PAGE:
Q&A: R.J. Anderson
Allison is crazy. Or at least she's pretty sure she is. At 16, she finds herself in an insane asylum after having confessed to the murder of a class mate. But Allison didn't really kill her. She just... disintegrated. Disappeared.
But when a mysterious scientist visits her, she starts to realize that maybe she's not so crazy after all...
WHAT LED YOU TO WRITE ULTRAVIOLET?
Initially I was captivated by the concept of synesthesia, which is the condition my heroine has in the book. Synesthetes have cross-wired senses, so stimulating one sense also stimulates one or more other senses at the same time - seeing sounds, tasting words, associating people's names with shape and/or colour and/or texture, that sort of thing. I started to wonder what life would be like for someone whose senses were pretty much all cross-wired in this fashion, and whose perceptions were unusually acute. How would a person like that be regarded by others? What problems might their synesthesia cause for them, and what abilities might they have that would seem extraordinary to others? That was the seed from which the rest of the story grew.
STARTING OUT, WHO WERE THE AUTHORS WHO INSPIRED YOU? WHO INSPIRES YOU NOW?
As a child I loved the Narnia books more than just about anything, and C.S. Lewis is still one of my favourite authors. George MacDonald and J.R.R. Tolkien were also powerful early influences on me. My favourite author of more recent years is probably Megan Whalen Turner, whose Thief series takes place in a quasi-Grecian polytheistic world and therefore isn't "Christian" at all. But much of what Turner writes about faith and her main character's relationship to his god resonates deeply with my own convictions and experiences as a believer in Christ. Plus, she's a brilliant writer.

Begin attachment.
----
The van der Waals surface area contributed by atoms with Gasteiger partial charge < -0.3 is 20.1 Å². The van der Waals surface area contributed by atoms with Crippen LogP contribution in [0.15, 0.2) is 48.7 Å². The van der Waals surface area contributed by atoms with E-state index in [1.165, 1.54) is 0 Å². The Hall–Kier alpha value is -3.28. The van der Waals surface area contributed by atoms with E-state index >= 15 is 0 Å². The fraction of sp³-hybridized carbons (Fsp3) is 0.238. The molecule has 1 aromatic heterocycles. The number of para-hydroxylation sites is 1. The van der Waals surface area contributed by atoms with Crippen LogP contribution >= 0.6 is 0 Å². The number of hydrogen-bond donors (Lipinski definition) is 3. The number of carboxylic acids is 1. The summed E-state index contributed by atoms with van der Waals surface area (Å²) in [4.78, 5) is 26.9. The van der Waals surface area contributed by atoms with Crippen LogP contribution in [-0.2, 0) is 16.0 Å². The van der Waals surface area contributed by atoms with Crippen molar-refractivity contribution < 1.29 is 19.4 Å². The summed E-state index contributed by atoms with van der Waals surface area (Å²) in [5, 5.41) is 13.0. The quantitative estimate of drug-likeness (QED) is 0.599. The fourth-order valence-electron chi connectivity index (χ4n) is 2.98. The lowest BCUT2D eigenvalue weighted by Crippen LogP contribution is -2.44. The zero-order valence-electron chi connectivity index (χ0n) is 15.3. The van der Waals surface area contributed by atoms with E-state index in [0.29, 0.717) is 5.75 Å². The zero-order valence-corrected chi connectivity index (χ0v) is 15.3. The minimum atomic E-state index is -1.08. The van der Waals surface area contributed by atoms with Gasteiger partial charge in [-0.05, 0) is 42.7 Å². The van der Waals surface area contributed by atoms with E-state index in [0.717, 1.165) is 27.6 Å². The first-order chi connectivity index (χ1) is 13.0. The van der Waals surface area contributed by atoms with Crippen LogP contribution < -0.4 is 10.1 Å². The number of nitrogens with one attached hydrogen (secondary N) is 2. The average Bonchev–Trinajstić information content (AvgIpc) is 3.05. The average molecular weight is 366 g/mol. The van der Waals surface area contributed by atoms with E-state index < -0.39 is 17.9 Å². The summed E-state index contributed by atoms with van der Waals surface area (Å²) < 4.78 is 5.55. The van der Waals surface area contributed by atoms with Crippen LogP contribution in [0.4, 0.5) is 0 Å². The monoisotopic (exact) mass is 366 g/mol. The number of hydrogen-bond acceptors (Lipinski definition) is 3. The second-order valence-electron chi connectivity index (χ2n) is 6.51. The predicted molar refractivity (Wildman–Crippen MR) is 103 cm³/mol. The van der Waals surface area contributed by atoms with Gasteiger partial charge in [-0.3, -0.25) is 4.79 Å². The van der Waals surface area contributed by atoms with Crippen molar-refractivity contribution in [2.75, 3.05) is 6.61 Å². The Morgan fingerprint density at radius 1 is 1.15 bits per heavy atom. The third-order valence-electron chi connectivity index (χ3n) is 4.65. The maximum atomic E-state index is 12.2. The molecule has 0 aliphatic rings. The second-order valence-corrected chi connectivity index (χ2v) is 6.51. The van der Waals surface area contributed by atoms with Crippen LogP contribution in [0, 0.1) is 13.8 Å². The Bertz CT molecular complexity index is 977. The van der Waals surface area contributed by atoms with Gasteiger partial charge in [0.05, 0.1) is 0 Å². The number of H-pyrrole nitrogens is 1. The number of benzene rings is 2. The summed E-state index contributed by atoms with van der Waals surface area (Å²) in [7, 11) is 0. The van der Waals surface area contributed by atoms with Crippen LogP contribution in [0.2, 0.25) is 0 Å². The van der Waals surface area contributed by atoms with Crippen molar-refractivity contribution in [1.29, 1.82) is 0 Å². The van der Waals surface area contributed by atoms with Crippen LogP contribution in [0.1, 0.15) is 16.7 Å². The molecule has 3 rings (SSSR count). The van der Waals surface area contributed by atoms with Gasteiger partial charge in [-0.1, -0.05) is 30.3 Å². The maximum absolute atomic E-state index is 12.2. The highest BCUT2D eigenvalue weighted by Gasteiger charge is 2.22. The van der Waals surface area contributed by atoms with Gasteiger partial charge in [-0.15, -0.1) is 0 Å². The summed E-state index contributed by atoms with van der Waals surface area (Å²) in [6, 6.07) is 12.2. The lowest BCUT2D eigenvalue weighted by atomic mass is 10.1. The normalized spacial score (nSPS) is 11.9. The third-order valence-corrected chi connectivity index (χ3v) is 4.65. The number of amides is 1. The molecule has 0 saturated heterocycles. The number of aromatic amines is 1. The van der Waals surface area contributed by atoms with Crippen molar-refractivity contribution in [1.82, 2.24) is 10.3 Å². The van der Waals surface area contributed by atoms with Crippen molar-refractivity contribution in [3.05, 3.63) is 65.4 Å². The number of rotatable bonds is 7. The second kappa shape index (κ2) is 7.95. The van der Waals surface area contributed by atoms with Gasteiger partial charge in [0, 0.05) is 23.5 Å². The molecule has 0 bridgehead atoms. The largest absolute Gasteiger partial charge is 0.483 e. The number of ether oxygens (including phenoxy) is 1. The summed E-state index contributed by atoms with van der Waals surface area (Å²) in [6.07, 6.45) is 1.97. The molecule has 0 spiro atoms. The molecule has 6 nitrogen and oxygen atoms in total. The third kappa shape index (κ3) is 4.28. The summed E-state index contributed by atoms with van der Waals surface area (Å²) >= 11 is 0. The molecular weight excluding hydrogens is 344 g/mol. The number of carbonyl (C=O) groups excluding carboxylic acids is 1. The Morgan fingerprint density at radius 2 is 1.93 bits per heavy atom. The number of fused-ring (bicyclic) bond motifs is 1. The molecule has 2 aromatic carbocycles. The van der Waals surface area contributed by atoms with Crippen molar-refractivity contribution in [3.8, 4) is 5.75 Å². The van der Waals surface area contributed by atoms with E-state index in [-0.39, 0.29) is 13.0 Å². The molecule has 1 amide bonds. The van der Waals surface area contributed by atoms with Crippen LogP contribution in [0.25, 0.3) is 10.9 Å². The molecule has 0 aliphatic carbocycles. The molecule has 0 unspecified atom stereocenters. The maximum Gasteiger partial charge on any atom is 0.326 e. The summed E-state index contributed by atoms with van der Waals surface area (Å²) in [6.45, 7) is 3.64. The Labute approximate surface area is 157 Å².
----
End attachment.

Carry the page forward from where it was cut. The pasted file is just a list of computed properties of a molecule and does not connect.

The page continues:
HOW DOES YOUR FAITH INFLUENCE YOUR WRITING?
As an author in the general market I don't "preach the gospel" in a four-points-and-an-altar-call sense, but my books consistently reflect my belief that in even the worst of circumstances and the lowest of places, God is there. And I pray that my Christian moral and spiritual worldview comes through, in a positive and meaningful way, in everything I write.
HOW LONG HAVE YOU KNOWN YOU WANTED TO BE AN AUTHOR?
I really can't remember a time when I didn't. I started writing stories for my own pleasure at eight, and sat down to write my first Proper Book at twelve (though I didn't actually manage to complete a novel-length ms. until I was nineteen). Writing was always like an itch that had to be scratched for me; I just had to write.
WHAT DO YOU MOST HOPE THAT READERS GET FROM READING YOUR WORK?
I believe, based on what the Bible teaches, that being human isn't something to despise or despair over but rather to celebrate, because we are made in the image of God and He has a wonderful plan for us. As Paul wrote, "Even angels long to look into these things" - we humans have blessings and privileges that angels don't, for all their glory and power. I keep coming back to that idea in my writing, because I think it's an important contrast to the world's message that ordinary human life is dull and pointless, and what would be really thrilling is if we could become angels or faeries or vampires or whatever. Christ died for human beings, to redeem us and make us children of God -- there's nothing more precious or wonderful than that.